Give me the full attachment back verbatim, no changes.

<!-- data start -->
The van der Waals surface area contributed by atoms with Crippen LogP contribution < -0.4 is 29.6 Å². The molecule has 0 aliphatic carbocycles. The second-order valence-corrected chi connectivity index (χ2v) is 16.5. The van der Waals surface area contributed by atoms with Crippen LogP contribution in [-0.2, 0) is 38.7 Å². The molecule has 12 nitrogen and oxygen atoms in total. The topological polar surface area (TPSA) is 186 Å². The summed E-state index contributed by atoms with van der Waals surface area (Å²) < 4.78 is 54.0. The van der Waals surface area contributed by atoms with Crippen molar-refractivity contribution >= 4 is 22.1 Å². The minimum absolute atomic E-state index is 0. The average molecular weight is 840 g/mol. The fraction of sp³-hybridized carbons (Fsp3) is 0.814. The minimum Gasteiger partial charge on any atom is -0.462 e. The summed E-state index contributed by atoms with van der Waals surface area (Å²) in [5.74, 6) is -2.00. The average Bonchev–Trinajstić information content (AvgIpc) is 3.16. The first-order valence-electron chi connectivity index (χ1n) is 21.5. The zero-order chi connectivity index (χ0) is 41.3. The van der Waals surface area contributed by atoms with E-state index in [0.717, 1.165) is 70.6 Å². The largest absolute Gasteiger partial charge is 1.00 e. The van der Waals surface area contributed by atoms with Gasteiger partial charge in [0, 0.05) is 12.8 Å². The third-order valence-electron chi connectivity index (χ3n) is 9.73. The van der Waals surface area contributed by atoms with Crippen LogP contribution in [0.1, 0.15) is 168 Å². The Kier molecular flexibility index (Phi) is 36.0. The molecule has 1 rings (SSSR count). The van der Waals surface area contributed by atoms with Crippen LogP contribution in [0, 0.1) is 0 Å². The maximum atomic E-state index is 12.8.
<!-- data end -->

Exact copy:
The van der Waals surface area contributed by atoms with Crippen LogP contribution < -0.4 is 29.6 Å². The molecule has 0 aliphatic carbocycles. The second-order valence-corrected chi connectivity index (χ2v) is 16.5. The van der Waals surface area contributed by atoms with Crippen LogP contribution in [-0.2, 0) is 38.7 Å². The molecule has 12 nitrogen and oxygen atoms in total. The topological polar surface area (TPSA) is 186 Å². The summed E-state index contributed by atoms with van der Waals surface area (Å²) < 4.78 is 54.0. The van der Waals surface area contributed by atoms with Crippen molar-refractivity contribution >= 4 is 22.1 Å². The minimum absolute atomic E-state index is 0. The average molecular weight is 840 g/mol. The fraction of sp³-hybridized carbons (Fsp3) is 0.814. The minimum Gasteiger partial charge on any atom is -0.462 e. The summed E-state index contributed by atoms with van der Waals surface area (Å²) in [5.74, 6) is -2.00. The average Bonchev–Trinajstić information content (AvgIpc) is 3.16. The first-order valence-electron chi connectivity index (χ1n) is 21.5. The zero-order chi connectivity index (χ0) is 41.3. The van der Waals surface area contributed by atoms with E-state index in [0.717, 1.165) is 70.6 Å². The largest absolute Gasteiger partial charge is 1.00 e. The van der Waals surface area contributed by atoms with Gasteiger partial charge in [0, 0.05) is 12.8 Å². The third-order valence-electron chi connectivity index (χ3n) is 9.73. The van der Waals surface area contributed by atoms with Crippen LogP contribution in [0.1, 0.15) is 168 Å². The Kier molecular flexibility index (Phi) is 36.0. The molecule has 1 rings (SSSR count). The van der Waals surface area contributed by atoms with Crippen LogP contribution in [0, 0.1) is 0 Å². The maximum atomic E-state index is 12.8.